- Having players declare in turn order if they’re planning to use a special ability is clunky and somewhat interferes with the game’s flow. I think the problem is that each player needs to technically choose not to use one before the next player does, and players typically don’t pay attention to that flow. They partially don’t pay attention to it because, yeah, it’s clunky. It doesn’t fit within the standard flow of a turn, and the rulebook’s description that each player has an opportunity to use a special action or pass is a bit hard to parse on first pass. It almost seems like multiple players can use one in a given turn, but really, it’s just that one player can use a special action or all players can pass. They’re nice abilities, but this phase doesn’t really feel like it fits because it slows the transition between building the shape and placing the shape with an almost-interrupting phase.
- Similarly, players collaboratively building the shape can be pretty slow. More generally, analysis paralysis can hit pretty hard with this game. I think that players are challenged by spatial puzzles already, but adding in rotations and shuffling and player powers happening potentially in turn order, well, it can cause players to overanalyze what needs to be played where and how they’d rotate it to make that happen, and the whole process can be pretty slow. Even placement can take a bit, so the game kind of lags if you have players who are stressed about making sure they always make the best possible move.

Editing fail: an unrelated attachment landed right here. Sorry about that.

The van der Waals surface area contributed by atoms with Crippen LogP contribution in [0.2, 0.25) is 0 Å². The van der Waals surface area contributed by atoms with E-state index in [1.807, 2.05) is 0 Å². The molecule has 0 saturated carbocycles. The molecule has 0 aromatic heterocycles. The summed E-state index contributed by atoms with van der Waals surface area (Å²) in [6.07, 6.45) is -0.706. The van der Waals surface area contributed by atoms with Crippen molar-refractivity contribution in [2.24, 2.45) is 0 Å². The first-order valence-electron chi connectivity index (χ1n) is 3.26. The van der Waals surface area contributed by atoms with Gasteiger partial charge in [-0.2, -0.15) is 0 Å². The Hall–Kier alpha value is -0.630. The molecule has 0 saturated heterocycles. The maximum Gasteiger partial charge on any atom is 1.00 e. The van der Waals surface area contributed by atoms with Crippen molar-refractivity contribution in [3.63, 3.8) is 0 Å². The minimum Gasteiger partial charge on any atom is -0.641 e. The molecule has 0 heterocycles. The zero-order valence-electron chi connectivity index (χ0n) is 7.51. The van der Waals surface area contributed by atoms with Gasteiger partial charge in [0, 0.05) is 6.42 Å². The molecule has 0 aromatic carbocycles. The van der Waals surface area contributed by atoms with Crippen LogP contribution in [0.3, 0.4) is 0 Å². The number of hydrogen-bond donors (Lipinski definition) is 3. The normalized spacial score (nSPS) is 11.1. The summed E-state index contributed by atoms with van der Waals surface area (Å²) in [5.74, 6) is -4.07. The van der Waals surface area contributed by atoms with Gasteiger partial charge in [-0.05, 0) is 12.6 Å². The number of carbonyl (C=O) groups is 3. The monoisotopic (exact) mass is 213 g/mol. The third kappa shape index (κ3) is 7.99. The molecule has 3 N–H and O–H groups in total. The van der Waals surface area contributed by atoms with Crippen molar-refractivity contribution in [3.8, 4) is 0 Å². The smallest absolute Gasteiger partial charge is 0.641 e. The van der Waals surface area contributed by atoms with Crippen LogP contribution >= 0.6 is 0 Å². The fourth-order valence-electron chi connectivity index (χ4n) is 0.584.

Overall: 7.75 / 10
Overall, I think Castle Party is a lot of fun! I think that it works nicely in my “Spooky Games”-adjacent corner, though I think I slightly prefer the horrible cruelty of Sweets Stack, when I’m thinking about my “Halloweenish flip-and-write games”. Wild that we’re in that deep with those subgenres, though the candy corn-collecting antics of the Welcome To Halloween map is also pretty cute. This is all to say that there’s a cornucopia of options, even that’s more commonly associated with the next holiday. I think that what sets Castle Party apart is its commitment to its aesthetic. Castle Party’s not saying that monsters are scary or bad; rather, they’re cute, colorful, and they’re just trying to have a party that they sent out too many invites to. Less relatable, these days, but I can see how that could happen. I always appreciate games with multiple modes, as well. I think I really like the theory of creating a shape out of players all contributing monsters, but I think that inevitably causes a decent amount of analysis paralysis as players are trying to rotate and flip shapes around so that they can do something that is great for them and nobody else. Add in players getting special abilities that can change the shape for other players and you’ve got a bit of a mess on your hands, if your players aren’t committed to swift play. I think the art sells it really well (and they smartly made all the symbols relatively distinct and easy to draw), so this is a bit easier to teach than, say, Sweets Stack. Either way, if you’re looking for more spooky games, you’re a fan of monsters, or you just love that flip-and-write genre, Castle Party is a solidly fun entry in that space! I’d recommend it.